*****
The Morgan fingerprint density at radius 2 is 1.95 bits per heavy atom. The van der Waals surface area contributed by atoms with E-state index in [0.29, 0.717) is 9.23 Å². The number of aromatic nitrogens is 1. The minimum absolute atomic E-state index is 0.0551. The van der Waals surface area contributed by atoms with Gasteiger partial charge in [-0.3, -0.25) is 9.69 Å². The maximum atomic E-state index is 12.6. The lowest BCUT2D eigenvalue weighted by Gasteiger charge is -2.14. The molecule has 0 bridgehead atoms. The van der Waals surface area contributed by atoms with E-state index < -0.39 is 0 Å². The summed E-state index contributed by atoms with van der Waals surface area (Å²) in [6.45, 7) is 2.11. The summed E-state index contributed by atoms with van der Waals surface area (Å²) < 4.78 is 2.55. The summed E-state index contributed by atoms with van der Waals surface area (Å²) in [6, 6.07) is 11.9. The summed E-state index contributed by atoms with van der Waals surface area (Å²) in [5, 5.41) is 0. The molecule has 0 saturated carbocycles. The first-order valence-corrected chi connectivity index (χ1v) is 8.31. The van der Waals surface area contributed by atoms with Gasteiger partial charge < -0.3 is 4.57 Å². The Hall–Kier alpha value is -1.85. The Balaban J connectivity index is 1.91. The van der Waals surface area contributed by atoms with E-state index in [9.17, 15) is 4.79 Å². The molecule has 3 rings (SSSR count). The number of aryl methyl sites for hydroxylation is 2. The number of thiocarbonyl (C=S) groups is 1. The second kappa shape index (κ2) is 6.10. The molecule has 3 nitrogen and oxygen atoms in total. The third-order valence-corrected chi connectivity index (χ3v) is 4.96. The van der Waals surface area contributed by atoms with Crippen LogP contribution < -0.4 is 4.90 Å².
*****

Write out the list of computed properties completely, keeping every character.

The Morgan fingerprint density at radius 2 is 1.95 bits per heavy atom. The van der Waals surface area contributed by atoms with E-state index in [0.29, 0.717) is 9.23 Å². The number of aromatic nitrogens is 1. The minimum absolute atomic E-state index is 0.0551. The van der Waals surface area contributed by atoms with Gasteiger partial charge in [-0.3, -0.25) is 9.69 Å². The maximum atomic E-state index is 12.6. The lowest BCUT2D eigenvalue weighted by Gasteiger charge is -2.14. The molecule has 0 bridgehead atoms. The van der Waals surface area contributed by atoms with E-state index < -0.39 is 0 Å². The summed E-state index contributed by atoms with van der Waals surface area (Å²) in [6.45, 7) is 2.11. The summed E-state index contributed by atoms with van der Waals surface area (Å²) < 4.78 is 2.55. The summed E-state index contributed by atoms with van der Waals surface area (Å²) in [6, 6.07) is 11.9. The summed E-state index contributed by atoms with van der Waals surface area (Å²) in [5, 5.41) is 0. The molecule has 0 saturated carbocycles. The first-order valence-corrected chi connectivity index (χ1v) is 8.31. The van der Waals surface area contributed by atoms with Gasteiger partial charge < -0.3 is 4.57 Å². The Hall–Kier alpha value is -1.85. The Balaban J connectivity index is 1.91. The van der Waals surface area contributed by atoms with E-state index in [9.17, 15) is 4.79 Å². The molecule has 3 rings (SSSR count). The number of aryl methyl sites for hydroxylation is 2. The number of thiocarbonyl (C=S) groups is 1. The second kappa shape index (κ2) is 6.10. The molecule has 3 nitrogen and oxygen atoms in total. The third-order valence-corrected chi connectivity index (χ3v) is 4.96. The van der Waals surface area contributed by atoms with Crippen LogP contribution < -0.4 is 4.90 Å².